By Chris Hughes
Edgar Rice Burrough’s novel, Tarzan Of The Apes, introduced the world to its titular hero when it was published in 1912. Its story of the man raised in the jungle by apes and his mate, Jane, sparked the imagination of millions of readers leading to twenty-three sequels. A film version of the tale ensued in 1918 when Elmo Lincoln became the first in a long line of actors to play the Ape Man. Of the many that followed, Johnny Weissmuller emerged as cinemagoers favourite incarnation of Burrough’s immortal creation. He shared his popularity with the Irish actress who co-starred with him as Jane: Maureen O’Sullivan.
Maureen Paula O’Sullivan was born in 1911 in Boyle, County Roscommon, the daughter of an officer in the Connaught Rangers who served in World War I. She attended a convent school in Dublin before continuing her education in England. In 1929 she met the director, Frank Borzage in Dublin where he was filming ‘Song O’ My Heart’ starring the Irish tenor, John McCormack. Borzage encouraged her to take a screen test which resulted in her being cast in the movie. When the company left Ireland to complete the musical in Hollywood, O’Sullivan went with them. Staying in America she went on to appear in six more features for Fox Films before signing with Metro-Goldwyn-Mayer Pictures in 1932.
O’Sullivan’s first assignment under contract to Hollywood’s premier studio was ‘Tarzan, The Ape Man’ which teamed her with the former Olympic swimmer, Weissmuller. It was an immediate success due in part to the on-screen chemistry between its two main players. When the pair met Edgar Rice Burroughs, she recalled: “He thought Johnny Weissmuller and I were the perfect Tarzan and Jane which is lovely.” Inevitably, further screen adaptations of the author’s novels starring the two were commissioned.
The skimpy outfit worn by O’Sullivan in the first in the series caused a sensation. She said of her character’s apparel: “It started such a furore that the letters just came in. It added up to thousands of women who were objecting to my costume. I think that was one of the things that started the Legion Of Decency.” The League, a Catholic organisation devoted to identifying what they considered unacceptable content in motion pictures, soon made their disapproval known. Subsequent Tarzan titles consequently featured a leading lady in less revealing attire.
A popular ingredient of the movies was Cheetah, the mischievous chimpanzee whose clowning delighted audiences. The much loved male primate was however referred to by O’Sullivan as “a horrible little creature.” She said that he loathed her as intensely as he adored Weissmuller, often attacking her. Years later, having discovered that the animal had been placed in a zoo, she paid him a visit. O’Sullivan found that she had not been forgotten by her erstwhile nemesis as he spat at her.
MGM assigned O’Sullivan parts in some of its most prestigious productions including ‘David Copperfield’, ‘Anna Karenina’, ‘The Thin Man’ and the Marx Brothers comedy, ‘A Day At The Races’. Despite her contributions to such high profile projects, she continued to be identified as Jane much to her frustration. She said: “There was a period when I got so sick of all they would ask me about Tarzan, as though I had done nothing else.”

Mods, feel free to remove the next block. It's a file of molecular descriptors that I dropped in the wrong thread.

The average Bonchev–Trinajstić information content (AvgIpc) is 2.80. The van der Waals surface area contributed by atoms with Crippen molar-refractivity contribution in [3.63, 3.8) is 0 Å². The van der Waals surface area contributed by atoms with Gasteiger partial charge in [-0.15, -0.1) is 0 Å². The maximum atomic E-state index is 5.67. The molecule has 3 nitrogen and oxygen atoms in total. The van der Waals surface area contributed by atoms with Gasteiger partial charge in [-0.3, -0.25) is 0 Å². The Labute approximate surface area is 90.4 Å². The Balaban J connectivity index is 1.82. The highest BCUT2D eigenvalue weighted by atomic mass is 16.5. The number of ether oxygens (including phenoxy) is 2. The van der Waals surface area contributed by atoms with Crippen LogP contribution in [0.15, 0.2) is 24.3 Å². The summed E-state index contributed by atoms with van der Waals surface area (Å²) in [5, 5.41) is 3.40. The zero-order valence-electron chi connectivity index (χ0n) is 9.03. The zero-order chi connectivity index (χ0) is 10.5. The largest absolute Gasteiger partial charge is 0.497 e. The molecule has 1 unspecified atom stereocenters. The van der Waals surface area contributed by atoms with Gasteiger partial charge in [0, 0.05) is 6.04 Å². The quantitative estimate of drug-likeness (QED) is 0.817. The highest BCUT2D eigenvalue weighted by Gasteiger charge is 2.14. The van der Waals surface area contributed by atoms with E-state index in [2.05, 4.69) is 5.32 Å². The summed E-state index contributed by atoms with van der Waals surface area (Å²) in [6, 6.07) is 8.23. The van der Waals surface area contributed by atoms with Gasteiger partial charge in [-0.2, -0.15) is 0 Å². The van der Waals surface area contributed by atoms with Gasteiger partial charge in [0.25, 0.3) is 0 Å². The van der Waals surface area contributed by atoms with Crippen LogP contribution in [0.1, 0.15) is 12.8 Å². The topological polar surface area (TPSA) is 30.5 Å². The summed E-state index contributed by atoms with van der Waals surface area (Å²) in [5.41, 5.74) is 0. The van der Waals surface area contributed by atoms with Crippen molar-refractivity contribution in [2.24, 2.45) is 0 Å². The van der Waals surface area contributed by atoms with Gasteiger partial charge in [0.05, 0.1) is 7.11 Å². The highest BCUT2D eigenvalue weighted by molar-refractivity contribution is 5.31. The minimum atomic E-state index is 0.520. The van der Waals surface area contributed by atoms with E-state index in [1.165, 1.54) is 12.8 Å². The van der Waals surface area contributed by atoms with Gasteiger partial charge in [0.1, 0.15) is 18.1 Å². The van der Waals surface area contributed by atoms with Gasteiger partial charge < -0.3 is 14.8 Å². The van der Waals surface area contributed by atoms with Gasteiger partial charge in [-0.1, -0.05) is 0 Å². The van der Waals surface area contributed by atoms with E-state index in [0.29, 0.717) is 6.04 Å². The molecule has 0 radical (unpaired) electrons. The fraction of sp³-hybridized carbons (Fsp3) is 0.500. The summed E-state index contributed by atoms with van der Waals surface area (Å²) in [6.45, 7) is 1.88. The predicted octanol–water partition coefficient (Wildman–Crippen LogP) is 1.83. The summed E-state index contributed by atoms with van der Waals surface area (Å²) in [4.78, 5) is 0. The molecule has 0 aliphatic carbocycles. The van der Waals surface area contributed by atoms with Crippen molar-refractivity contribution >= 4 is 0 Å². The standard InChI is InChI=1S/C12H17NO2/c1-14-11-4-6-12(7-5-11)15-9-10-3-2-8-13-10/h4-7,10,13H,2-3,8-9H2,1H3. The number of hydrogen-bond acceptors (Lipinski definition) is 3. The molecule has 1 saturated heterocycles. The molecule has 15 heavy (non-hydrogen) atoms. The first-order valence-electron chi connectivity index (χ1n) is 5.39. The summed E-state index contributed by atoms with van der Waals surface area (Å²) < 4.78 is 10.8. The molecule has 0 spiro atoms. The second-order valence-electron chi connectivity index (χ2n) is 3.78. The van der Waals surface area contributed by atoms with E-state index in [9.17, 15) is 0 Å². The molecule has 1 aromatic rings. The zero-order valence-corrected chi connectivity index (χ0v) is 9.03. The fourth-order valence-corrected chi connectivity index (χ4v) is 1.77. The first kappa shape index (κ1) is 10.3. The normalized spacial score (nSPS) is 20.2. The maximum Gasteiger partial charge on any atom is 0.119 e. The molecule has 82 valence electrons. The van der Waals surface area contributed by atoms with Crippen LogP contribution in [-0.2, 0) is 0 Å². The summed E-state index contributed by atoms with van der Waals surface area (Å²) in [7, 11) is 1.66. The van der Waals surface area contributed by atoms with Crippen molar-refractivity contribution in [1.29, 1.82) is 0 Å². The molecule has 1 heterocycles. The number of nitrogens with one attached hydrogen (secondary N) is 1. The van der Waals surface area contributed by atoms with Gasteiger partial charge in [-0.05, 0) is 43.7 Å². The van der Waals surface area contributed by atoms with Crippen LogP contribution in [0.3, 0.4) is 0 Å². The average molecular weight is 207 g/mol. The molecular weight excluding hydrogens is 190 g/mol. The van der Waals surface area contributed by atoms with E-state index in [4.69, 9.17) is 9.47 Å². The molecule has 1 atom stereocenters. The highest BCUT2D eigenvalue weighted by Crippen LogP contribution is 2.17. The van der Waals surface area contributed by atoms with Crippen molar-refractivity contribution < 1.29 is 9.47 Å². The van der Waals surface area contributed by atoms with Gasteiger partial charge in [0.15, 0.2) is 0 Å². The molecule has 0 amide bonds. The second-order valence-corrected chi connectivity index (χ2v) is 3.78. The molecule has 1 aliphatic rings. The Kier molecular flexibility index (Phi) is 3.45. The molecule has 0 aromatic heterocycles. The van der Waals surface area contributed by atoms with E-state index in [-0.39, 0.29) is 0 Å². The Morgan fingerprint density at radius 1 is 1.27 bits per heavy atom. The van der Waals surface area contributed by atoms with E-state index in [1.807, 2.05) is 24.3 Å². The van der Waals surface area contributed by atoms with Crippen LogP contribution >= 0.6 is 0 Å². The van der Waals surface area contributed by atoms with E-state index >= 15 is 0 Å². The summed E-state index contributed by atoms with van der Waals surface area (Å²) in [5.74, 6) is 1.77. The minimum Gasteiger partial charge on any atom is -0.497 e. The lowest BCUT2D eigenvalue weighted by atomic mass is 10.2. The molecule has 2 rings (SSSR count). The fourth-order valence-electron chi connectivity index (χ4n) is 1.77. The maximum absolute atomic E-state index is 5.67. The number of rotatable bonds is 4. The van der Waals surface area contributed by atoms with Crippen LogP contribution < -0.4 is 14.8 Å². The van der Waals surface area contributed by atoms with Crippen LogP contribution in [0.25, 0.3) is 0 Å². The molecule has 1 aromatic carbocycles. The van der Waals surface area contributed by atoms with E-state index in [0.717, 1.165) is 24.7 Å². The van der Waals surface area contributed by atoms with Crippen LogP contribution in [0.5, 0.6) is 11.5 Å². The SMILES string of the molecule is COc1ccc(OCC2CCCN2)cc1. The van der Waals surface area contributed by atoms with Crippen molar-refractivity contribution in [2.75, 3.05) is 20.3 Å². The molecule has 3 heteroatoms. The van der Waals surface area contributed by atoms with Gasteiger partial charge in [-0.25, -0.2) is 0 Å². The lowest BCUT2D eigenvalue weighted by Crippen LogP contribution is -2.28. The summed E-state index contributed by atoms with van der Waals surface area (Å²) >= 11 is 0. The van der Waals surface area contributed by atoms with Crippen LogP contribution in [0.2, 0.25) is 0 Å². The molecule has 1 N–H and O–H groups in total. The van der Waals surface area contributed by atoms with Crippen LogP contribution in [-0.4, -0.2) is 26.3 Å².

The Catholic’s first husband was the director, and writer, John Farrow to whom she was wed until his passing in 1963. The two married in 1936 after he converted to her religion. They went on to have seven children including ‘Rosemary’s Baby’ star, Mia Farrow. Her second husband was businessman, James Cushing. They married in 1983 and remained so up to her death.
‘Tarzan’s New York Adventure’ (1942) was O’ Sullivan’s sixth and final turn as Jane. She had asked to be released from her contract with MGM to enable her to care for her husband who had just left the navy after contracting typhoid. She then devoted herself to her family making occasional film and TV appearances. In 1960 she began acting on stage having been invited to do so by the Irish-American actor, Pat O’Brien. This led to stints in the plays, ‘A Roomful Of Roses’, ‘Never Too Late’ and ‘No Sex Please, We’re British’. On television, O’Sullivan hosted Irish Heritage and guest-starred in the likes of ‘Ben Casey’, ‘All My Children’ and ‘Hart To Hart’. Her later movie appearances included 1986’s ‘Peggy Sue Got Married’ and Woody Allen’s film, ‘Hannah And Her Sisters’ in the same year. Her daughter, Mia, was at the time engaged in a relationship with Allen.
O’Sullivan returned to Boyle in 1988 when she was made a guest of honour for a day of events beginning with mass and culminating in a parade through the town. She said in a speech on the occasion: “My life has come full circle. Today that circle has kind of closed and I am home again where I was born and where my happiest days were spent. I have lived in a great many places but the best part of me I owe to Boyle. Its influence, Lough Key, the countryside, has given me whatever poetry is in my soul, whatever love I have of God. Whatever it is, it comes from here.”
Before she died owing to complications resulting from heart surgery in 1998, O’Sullivan had made peace with the media’s preoccupation with her most famous role. The change in her attitude came about when her son told her he was very proud that she was Tarzan’s mate. It speaks of her talent that she was not eclipsed in audiences’ consciousness by her screen partner. Fans of the jungle based adventures will always remember not only Weissmuller’s Tarzan but also her enchanting portrayal of the captivating girl who stole his heart.